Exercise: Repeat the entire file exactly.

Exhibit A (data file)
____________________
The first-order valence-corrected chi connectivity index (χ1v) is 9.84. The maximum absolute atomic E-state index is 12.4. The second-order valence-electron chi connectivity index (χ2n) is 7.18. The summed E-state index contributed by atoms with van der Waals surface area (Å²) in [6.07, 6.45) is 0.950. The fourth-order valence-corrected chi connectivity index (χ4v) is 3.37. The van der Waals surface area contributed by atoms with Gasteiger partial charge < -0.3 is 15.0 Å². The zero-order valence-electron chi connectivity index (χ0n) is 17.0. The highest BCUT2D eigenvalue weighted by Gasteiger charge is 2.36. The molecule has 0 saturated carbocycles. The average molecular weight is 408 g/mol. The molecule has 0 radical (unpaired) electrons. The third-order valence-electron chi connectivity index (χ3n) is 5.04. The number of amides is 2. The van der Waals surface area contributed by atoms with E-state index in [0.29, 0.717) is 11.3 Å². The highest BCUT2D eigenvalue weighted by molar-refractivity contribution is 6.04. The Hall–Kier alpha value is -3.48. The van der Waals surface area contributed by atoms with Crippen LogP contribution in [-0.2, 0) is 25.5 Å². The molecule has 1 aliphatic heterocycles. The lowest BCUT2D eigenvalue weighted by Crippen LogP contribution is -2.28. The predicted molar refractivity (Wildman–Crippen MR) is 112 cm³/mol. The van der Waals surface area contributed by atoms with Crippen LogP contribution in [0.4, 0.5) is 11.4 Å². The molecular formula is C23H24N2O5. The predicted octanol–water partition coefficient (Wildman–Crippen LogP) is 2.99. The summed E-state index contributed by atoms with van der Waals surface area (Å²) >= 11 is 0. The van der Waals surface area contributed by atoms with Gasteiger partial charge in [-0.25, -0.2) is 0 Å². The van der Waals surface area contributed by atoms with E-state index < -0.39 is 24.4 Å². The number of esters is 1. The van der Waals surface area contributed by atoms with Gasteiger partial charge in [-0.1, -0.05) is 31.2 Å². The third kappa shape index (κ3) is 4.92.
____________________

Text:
The first-order valence-corrected chi connectivity index (χ1v) is 9.84. The maximum absolute atomic E-state index is 12.4. The second-order valence-electron chi connectivity index (χ2n) is 7.18. The summed E-state index contributed by atoms with van der Waals surface area (Å²) in [6.07, 6.45) is 0.950. The fourth-order valence-corrected chi connectivity index (χ4v) is 3.37. The van der Waals surface area contributed by atoms with Gasteiger partial charge < -0.3 is 15.0 Å². The zero-order valence-electron chi connectivity index (χ0n) is 17.0. The highest BCUT2D eigenvalue weighted by Gasteiger charge is 2.36. The molecule has 0 saturated carbocycles. The average molecular weight is 408 g/mol. The molecule has 0 radical (unpaired) electrons. The third-order valence-electron chi connectivity index (χ3n) is 5.04. The number of amides is 2. The van der Waals surface area contributed by atoms with E-state index in [0.29, 0.717) is 11.3 Å². The highest BCUT2D eigenvalue weighted by molar-refractivity contribution is 6.04. The Hall–Kier alpha value is -3.48. The van der Waals surface area contributed by atoms with Crippen LogP contribution in [-0.2, 0) is 25.5 Å². The molecule has 1 aliphatic heterocycles. The lowest BCUT2D eigenvalue weighted by Crippen LogP contribution is -2.28. The predicted molar refractivity (Wildman–Crippen MR) is 112 cm³/mol. The van der Waals surface area contributed by atoms with Crippen LogP contribution in [0.4, 0.5) is 11.4 Å². The molecular formula is C23H24N2O5. The predicted octanol–water partition coefficient (Wildman–Crippen LogP) is 2.99. The summed E-state index contributed by atoms with van der Waals surface area (Å²) >= 11 is 0. The van der Waals surface area contributed by atoms with Gasteiger partial charge in [-0.25, -0.2) is 0 Å². The van der Waals surface area contributed by atoms with E-state index < -0.39 is 24.4 Å². The number of esters is 1. The van der Waals surface area contributed by atoms with Gasteiger partial charge in [-0.1, -0.05) is 31.2 Å². The third kappa shape index (κ3) is 4.92.